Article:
The estimated set up cost of the CMS is Rs. 4 billion and it will be connected with the Telephone Call Interception System (TCIS) which will help monitor voice calls, SMS and MMS, fax communications on landlines, CDMA, video calls, GSM and 3G networks. Agencies which will have access to the CMS include the Research and Analysis Wing (R&AW), the Central Bureau of Investigation (CBI), the National Investigation Agency (NIA), the Central Board of Direct Taxes (CBDT), the Narcotics Control Bureau, and the Enforcement Directorate (ED). In particular, last October, the NIA approached the Department of Telecom requesting its connection with the CMS, which would help it intercept phone calls and monitor social networking sites without the cooperation of telcos. However, the NIA is currently monitoring eight out of 10,000 telephone lines and if it is connected with the CMS, the NIA will also get access to e-mails and other social media platforms. Essentially, the CMS will be converging all the interception lines at one location and Indian law enforcement agencies will have access to them. The CMS will also be capable of intercepting our calls and analyzing our data on social networking sites. Thus, even our attempts to protect our data from ubiquitous surveillance would be futile.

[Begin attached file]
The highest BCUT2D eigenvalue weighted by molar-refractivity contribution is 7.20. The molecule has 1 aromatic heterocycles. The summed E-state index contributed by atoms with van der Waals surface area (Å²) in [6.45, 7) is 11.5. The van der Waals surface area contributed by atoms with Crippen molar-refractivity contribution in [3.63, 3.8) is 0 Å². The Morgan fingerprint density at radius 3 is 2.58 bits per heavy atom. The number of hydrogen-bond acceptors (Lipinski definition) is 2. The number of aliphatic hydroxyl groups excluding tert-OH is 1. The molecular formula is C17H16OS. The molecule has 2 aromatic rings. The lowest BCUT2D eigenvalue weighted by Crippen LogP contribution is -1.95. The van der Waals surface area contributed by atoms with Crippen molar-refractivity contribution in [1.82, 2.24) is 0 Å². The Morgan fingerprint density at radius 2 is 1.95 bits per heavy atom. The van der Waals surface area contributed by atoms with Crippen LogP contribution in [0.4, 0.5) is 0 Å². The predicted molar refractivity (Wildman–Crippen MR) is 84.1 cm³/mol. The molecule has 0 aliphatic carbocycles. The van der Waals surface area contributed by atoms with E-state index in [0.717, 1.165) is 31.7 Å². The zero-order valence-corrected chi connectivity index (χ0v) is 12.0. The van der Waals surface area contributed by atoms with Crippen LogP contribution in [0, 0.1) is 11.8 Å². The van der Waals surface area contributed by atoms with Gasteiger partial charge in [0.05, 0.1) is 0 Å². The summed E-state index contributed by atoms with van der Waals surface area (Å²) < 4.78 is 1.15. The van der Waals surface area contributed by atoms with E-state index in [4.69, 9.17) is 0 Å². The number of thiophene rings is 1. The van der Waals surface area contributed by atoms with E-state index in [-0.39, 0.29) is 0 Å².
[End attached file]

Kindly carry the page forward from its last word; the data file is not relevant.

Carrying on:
In light of the CMS being installed soon, the Mumbai police took the initiative of setting up a ´social media lab´ last month, which aims to monitor Facebook, Twitter and other social networking sites. This lab would be staffed by 20 police officers who would keep an eye on issues being publicly discussed and track matters relating to public security. According to police spokesman Satyanarayan Choudhary, the lab will be used to identify trends among the youth and to plan law and order accordingly. However, fears have arisen that the lab may be used to stifle political debate and freedom of expression. The arrest of two Indian women last November over a Facebook post which criticized the shutdown of Mumbai after the death of politician Bal Thackeray was proof that the monitoring of our communications can potentially oppress our freedom and human rights. And now that all our online activity will be under the microscope...will the CMS security trade-off be worth it?
Surveillance in the name of Security